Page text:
To coincide with the long-awaited public opening of Venice’s iconic Procuratie Vecchie, Italian artist Edoardo Tresoldi has produced an installation that helps highlight the mission and function of its newly reclaimed space.
Titled ‘Monumento’ and taking as its backdrop the 16th-century monumental staircase restored by David Chipperfield Architects as part of its five-year renovation project, the installation presents a subversion of the traditional thinking and rhetoric that surrounds monuments worldwide.
Using his standby wire mesh material, Tresoldi was able to replicate past installations in New York and Abu Dhabi using the column itself as a kind of 50-foot-high metaphorical guidepost standing between societal values and contemporary life. Developed in collaboration with architect Carlotta Franco and with support from GICO Studio, the wrapped column is also meant to be as much in dialog with the space around it as it is expressive of a global fragility that is befitting the mission of the building’s newest tenant, an international refugee NGO called The Human Safety Net.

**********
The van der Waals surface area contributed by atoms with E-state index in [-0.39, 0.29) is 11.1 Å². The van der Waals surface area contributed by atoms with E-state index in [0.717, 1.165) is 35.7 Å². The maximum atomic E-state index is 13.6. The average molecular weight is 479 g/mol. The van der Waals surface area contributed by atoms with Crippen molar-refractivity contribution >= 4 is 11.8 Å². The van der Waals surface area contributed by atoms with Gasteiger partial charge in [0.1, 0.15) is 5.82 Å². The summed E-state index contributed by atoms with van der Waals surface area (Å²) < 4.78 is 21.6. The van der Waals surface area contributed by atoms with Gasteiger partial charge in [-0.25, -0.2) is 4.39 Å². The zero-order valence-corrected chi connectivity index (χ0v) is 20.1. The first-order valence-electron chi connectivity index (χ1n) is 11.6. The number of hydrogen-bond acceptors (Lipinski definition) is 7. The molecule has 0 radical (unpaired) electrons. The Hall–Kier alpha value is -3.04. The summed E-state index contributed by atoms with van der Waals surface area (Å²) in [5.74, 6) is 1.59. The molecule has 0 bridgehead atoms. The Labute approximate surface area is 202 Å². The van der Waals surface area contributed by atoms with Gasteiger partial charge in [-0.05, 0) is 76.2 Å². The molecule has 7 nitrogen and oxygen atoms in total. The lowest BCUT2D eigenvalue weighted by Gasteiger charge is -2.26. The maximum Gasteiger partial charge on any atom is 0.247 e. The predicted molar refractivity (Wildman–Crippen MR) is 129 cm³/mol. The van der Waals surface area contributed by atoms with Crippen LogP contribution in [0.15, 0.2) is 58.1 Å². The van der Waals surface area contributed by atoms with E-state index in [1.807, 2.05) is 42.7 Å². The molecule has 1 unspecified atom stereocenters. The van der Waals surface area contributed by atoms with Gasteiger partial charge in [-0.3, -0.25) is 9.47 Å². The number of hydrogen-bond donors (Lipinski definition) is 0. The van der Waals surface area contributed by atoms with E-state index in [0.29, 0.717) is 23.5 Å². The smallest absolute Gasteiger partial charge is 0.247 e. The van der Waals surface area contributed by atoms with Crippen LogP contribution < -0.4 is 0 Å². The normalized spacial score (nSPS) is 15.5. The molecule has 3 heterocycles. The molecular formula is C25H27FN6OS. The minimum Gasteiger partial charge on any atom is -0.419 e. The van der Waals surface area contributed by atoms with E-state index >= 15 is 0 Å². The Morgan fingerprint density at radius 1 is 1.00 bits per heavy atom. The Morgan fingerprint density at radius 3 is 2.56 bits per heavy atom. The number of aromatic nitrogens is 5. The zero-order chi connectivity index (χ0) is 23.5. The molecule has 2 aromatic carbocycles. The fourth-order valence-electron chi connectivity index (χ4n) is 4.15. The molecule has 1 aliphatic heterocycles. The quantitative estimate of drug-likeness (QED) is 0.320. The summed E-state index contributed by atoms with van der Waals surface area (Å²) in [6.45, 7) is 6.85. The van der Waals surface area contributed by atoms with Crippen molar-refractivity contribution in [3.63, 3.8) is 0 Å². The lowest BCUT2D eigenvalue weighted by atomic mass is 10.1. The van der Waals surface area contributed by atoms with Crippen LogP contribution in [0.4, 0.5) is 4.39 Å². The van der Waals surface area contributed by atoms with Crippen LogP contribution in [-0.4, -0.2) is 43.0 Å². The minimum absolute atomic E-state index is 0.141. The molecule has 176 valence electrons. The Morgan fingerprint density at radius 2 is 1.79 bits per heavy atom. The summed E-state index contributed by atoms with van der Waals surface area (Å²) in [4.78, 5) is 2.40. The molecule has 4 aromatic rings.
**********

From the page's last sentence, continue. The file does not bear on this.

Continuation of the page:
“Monumental architecture is a song that omits the function to ritualize a thought through a plastic act,” the artist told Italian Elle Decor. “The history of peoples is a hereditary flow of rhetorical figures that cyclically recur; they redefine their meanings and establish symbolisms that not only we have learned to read but which, generation after generation, we have absorbed as a sort of latent language of the collective unconscious. Thus, stripping a monument of its symbolism, what remains is a virtuous and melancholy lyric song, detached and solemn, yet in it seeks contact because it is born to express itself, to be first an artifact and gesture and then a concept and presence.”